UR  - http://nbn-resolving.de/urn:nbn:de:0009-33-48458
DO  - 10.25974/enhe2019-7en
ID  - boschma2019
ER  - 
Download

Wordbib

<?xml version="1.0" encoding="UTF-8"?>
<b:Sources SelectedStyle="" xmlns:b="http://schemas.openxmlformats.org/officeDocument/2006/bibliography"  xmlns="http://schemas.openxmlformats.org/officeDocument/2006/bibliography" >
<b:Source>
<b:Tag>boschma2019</b:Tag>
<b:SourceType>ArticleInAPeriodical</b:SourceType>
<b:Year>2019</b:Year>
<b:PeriodicalTitle>European Journal for Nursing History and Ethics</b:PeriodicalTitle>
<b:Volume>1</b:Volume>
<b:Issue>1</b:Issue>
<b:Url>http://nbn-resolving.de/urn:nbn:de:0009-33-48458</b:Url>
<b:Url>http://dx.doi.org/10.25974/enhe2019-7en</b:Url>
<b:Author>
<b:Author><b:NameList>
<b:Person><b:Last>Boschma</b:Last><b:First>Geertje</b:First></b:Person>
</b:NameList></b:Author>
</b:Author>
<b:Title>Electroconvulsive Therapy (ECT) and Nursing Practice in the Netherlands, 1940–2010</b:Title>
<b:Comments>Electroconvulsive therapy (ECT) has been applied in mental and general hospitals in the Netherlands since 1939, but we know little about nurses’ role in the transformation brought about by the ECT machine and its use. Based on archival documents, interviews and a case study of nurses’ work in ECT at the university hospital in the city of Groningen, this article shows how nurses’ professional identity was depicted and changed within the application and practice of ECT. Although nursing was an integral part of ECT practice from the outset, it was also affected and changed by it, especially as public debate and controversy over ECT arose in 1970s. During this time mental health grew as an interdisciplinary field, pressuring nurses to articulate their psychiatric nursing expertise. New governmental ECT guidelines in the 1980s also shaped nurses’ work. Once protest over ECT subsided in the 1990s, reflecting a new acceptance of biological psychiatry, use of ECT increased again and nurses obtained a specialized role in ECT. The article concludes that whereas nursing’s traditional close ties to medical knowledge and practice has been a source of professional tension, the connection also gave nurses new opportunities to renegotiate their expertise when the use of ECT increased during the 1990s. It realigned them with medicine in new ways, opening new professional avenues in specialized ECT nursing practice.</b:Comments>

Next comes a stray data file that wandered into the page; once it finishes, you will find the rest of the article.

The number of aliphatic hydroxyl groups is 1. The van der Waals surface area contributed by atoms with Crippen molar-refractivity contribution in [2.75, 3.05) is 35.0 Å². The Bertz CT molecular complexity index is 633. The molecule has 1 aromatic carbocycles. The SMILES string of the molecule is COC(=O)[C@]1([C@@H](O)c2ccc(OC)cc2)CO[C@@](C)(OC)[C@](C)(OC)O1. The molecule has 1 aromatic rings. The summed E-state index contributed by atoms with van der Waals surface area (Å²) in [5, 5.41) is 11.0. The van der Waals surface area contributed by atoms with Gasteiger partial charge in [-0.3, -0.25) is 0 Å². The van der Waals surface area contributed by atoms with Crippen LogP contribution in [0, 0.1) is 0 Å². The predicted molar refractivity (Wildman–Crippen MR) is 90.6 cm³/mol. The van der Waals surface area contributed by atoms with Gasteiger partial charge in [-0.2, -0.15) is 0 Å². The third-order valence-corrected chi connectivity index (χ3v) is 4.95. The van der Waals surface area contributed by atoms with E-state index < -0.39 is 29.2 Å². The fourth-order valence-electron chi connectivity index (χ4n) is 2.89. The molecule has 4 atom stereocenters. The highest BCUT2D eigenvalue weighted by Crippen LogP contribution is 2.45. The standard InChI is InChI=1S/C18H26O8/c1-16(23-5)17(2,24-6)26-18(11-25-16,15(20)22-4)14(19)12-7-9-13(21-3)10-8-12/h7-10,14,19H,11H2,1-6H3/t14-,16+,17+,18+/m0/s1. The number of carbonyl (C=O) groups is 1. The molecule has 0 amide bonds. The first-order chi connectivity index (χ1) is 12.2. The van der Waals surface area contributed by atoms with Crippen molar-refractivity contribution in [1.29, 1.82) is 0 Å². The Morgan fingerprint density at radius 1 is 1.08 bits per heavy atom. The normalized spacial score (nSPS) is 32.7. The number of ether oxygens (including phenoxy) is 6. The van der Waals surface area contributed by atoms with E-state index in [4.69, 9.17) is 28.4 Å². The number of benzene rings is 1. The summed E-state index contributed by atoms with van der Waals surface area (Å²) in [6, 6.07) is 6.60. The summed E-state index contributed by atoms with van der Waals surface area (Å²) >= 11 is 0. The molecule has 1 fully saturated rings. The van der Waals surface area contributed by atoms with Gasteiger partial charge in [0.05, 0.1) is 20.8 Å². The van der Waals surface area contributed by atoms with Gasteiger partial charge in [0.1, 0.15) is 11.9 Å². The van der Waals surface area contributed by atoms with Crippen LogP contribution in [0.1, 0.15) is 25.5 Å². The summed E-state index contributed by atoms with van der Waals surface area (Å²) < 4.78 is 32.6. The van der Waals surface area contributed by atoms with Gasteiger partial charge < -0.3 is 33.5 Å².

</b:Source>
</b:Sources>
Download

ISI

PT Journal
AU Boschma, G
TI Electroconvulsive Therapy (ECT) and Nursing Practice in the Netherlands, 1940–2010
SO European Journal for Nursing History and Ethics
PY 2019
VL 1
IS 1
DI 10.25974/enhe2019-7en
DE 20th Century; Gender Studies; Material Culture Studies; Mental Nursing; Nursing History; Psychiatry